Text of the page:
U.S. Secretary of State John Kerry (L-R) takes his seat with Tanzania's President Jakaya Kikwete and Ghana's President John Dramani Mahama as they arrive for a civil society forum during the U.S.-Africa Leaders Summit in Washington. REUTERS/Jonathan Ernst

Khartoum - The attendance of nearly every African nation at an unprecedented summit in Washington on Monday is “abnormal” as long as Sudan is excluded, Khartoum says.

Sudan's President Omar al-Bashir, who is wanted for alleged war crimes, is one of only four leaders not invited by US President Barack Obama for the three-day meeting focussed on building economic ties between the two continents.

“It was abnormal that Africa accepts to go to this meeting while one of its very important members was not invited,” Sudan's Foreign Minister Ali Karti said in comments published Monday by Sudanese newspapers.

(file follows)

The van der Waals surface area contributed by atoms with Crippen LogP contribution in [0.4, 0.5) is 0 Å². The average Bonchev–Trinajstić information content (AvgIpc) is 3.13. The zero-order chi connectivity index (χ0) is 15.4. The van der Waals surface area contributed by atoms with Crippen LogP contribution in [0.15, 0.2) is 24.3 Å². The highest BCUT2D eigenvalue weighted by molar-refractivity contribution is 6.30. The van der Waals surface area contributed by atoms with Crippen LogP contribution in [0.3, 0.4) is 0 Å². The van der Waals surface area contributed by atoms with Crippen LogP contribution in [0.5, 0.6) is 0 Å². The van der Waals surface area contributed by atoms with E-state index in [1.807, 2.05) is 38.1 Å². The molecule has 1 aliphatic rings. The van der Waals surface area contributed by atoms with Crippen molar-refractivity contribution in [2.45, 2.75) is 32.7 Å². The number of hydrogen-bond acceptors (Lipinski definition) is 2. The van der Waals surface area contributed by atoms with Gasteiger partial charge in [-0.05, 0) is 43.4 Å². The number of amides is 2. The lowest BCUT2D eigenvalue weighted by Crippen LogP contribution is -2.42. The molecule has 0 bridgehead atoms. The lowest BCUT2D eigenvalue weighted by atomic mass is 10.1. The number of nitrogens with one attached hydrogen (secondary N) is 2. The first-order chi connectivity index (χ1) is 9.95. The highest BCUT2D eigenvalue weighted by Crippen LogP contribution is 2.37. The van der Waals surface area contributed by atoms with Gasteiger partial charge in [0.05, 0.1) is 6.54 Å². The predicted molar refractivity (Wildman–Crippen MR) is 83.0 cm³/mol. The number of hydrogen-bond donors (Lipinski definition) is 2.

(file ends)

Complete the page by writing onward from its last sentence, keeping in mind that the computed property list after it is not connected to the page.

Islamist-run Khartoum has been under US economic sanctions since 1997 over what Washington said were human rights violations and other issues.

In 2009 and 2010 the International Criminal Court in The Hague issued arrest warrants for Bashir for war crimes, crimes against humanity and genocide allegedly carried out in Sudan's Darfur region.

Fifty African heads of state were sent invitations to the summit, the greatest ever concentration of African leadership in Washington.

Zimbabwe's Robert Mugabe, Eritrea's Issaias Afeworki and the Central African Republic's transitional leader Catherine Samba Panza were also left off the guest list.